Turning now to FIG. 2 which shows a schematic of a printing apparatus for making the color filter array 1 of FIG. 1. The apparatus functions by passing a receiver under a laser beam, a xenon flash or a stream of hot air from a nozzle/baffle. The energy density will be at a sufficient rate per area to sublimate colorant from a donor element 30. The receiver 16 includes a polymer image receiving layer. The receiver 16 has surface variations and the polymer image receiving layer has variations in thickness. The present invention thereby is adapted to compensate for these variations to maintain a uniform sublimation gap G as will be described later. The energy range to transfer colorant can typically be from 0.3 Joule to 3 Joule per square centimeter. The receiver 16 is shown as a plate and can take various structures such as flexible rolls, sheets, and rigid sheets. FIG. 2 shows a movable carriage structure 15, which can move a receiver 16 with a suitably coated substrate into colorant receiving relationship with the donor element 30 (shown in FIG. 3). The apparatus is adapted to print a line at a time and FIG. 2 shows a laser printing device having a laser 20, associated beam shaping optics 21, a polygon beam scanner 22, and an F-theta lens 23a and 23b.

The carriage 15 is driven by a mechanical drive 25 (shown in FIG. 3) and feeds the receiver 16 to the color transfer position where it receives laser light focused by the F-theta lenses 23a and 23b onto the donor element 30. Colorant from the donor element 30 is transferred from the donor element 30 to the receiver 16 through a sublimation gap. More particularly, the donor element 30 is wrapped around the shaped print head 28 (FIGS. 3 and 4b) and held in a position to define a sublimation gap G. Preferably, the print head 28 can be manufactured as a sandwich so that the pixel shapes 24 (see FIG. 4a) can be generated in many different shapes, but a rectangular shape is shown. The print head 28 can also be produced in a single piece and the pixel shapes 24 (FIG. 4a) for instance could be generated by a wire electro-discharge process. A control unit 26 includes a servo control is shown to precisely control the position of the print head 28 relative to the receiver surface. That in turn provides a uniform sublimation gap between the donor element 30 and the receiver surface so that a broad energy front can sweep across the donor element 30 and print head 28 to accurately and uniformly sublimate colorant to the receiver 16. Pixels and pixel color can now be deposited as needed to produce a color filter array. The control unit servo can be open loop, mechanical tracking, or in the preferable method a feed back system with a sensor 27 (FIG. 4b). The sensor 27 measures the position of the top surface of the image receiving layer of the receiver 16 relative to the print head 28 and is the basic input used by the control unit 26. The sensor 27 can function by capacitance, interferrometric, displacement, a nozzle baffle, or differential transformers. To position the print head 28 correctly, two actuators 29 are provided on both sides of the carriage 15 to accomplish the micro motion needed to provide the desired uniform sublimation gap. The actuators 29 are shown in FIG. 2. The control unit 26 interprets the information from sensor 27 and adjusts the actuators 29 for positioning the carriage 15. Those skilled in the art will appreciate a number of actuators (not shown) can be used to adjust different portions of the print head 28 so that its surface conforms to the top surface of the image-receiving layer of the receiver 16. These actuators 29 which can achieve the needed micro motion of the print head 28 can be electromagnetic, piezo, heat stress or have other displacement transducer designs. The sensor information is also used to turn the sublimation device on when the desired sublimation gap is achieved.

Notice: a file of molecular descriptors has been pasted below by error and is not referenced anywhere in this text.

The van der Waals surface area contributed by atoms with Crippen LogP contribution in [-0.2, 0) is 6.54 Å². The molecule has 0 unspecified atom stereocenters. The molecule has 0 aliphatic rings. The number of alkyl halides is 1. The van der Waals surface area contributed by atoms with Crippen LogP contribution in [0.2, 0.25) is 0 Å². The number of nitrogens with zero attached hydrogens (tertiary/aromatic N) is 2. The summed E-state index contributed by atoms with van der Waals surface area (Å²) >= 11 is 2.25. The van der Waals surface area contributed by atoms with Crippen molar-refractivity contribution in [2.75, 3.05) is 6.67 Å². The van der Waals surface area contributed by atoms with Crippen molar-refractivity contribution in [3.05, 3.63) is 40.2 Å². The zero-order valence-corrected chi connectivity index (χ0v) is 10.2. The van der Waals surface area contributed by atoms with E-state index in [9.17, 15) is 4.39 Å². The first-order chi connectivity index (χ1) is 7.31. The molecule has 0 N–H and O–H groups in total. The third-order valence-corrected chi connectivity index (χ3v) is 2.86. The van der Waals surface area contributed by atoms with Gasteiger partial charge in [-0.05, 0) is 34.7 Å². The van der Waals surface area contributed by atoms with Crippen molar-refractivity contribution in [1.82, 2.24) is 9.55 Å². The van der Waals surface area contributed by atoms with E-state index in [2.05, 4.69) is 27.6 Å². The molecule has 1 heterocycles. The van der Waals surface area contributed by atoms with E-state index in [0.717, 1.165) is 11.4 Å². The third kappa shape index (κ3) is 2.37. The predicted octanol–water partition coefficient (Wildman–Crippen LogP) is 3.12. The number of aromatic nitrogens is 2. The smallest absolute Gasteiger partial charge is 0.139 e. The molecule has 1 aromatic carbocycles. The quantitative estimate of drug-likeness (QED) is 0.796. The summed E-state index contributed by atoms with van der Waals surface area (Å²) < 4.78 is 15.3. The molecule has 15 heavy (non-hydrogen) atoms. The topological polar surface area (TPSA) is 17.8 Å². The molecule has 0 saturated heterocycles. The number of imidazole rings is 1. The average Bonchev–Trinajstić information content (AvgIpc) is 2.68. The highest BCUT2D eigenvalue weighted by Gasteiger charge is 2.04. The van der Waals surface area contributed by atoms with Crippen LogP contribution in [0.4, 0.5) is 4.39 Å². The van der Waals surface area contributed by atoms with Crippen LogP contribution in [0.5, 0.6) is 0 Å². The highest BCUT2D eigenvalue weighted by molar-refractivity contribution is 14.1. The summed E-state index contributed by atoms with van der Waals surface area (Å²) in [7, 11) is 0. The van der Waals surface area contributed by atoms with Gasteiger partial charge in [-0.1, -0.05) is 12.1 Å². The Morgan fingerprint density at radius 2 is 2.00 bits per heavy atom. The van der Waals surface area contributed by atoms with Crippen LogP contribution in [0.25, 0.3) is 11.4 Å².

As shown in FIG. 3, the donor element 30 is in the form of a flexible web and is wound upon a supply spool 32 which is controlled by motor 33. The motor 33 is driven by control unit 26 (See FIG. 2). Also there is provided a take-up spool 34 which is under the control of another motor 35. This motor 35 is also controlled by the control unit 26. In operation, as the motors 33 and 35 are energized they cause the donor element 30 to be paid out from the supply spool 32 in a suitable amount to replace the colorant that has been used. Necessary guide rollers 38 are also provided to position the donor element 30 across the print head 28. The print head 28 in combination with a tensioning force by motors 33 and 35 provide the donor element 30 with a rigid support structure so that structural deformation to the donor element 30 are controlled and will not interfere with the sublimation of the colorant.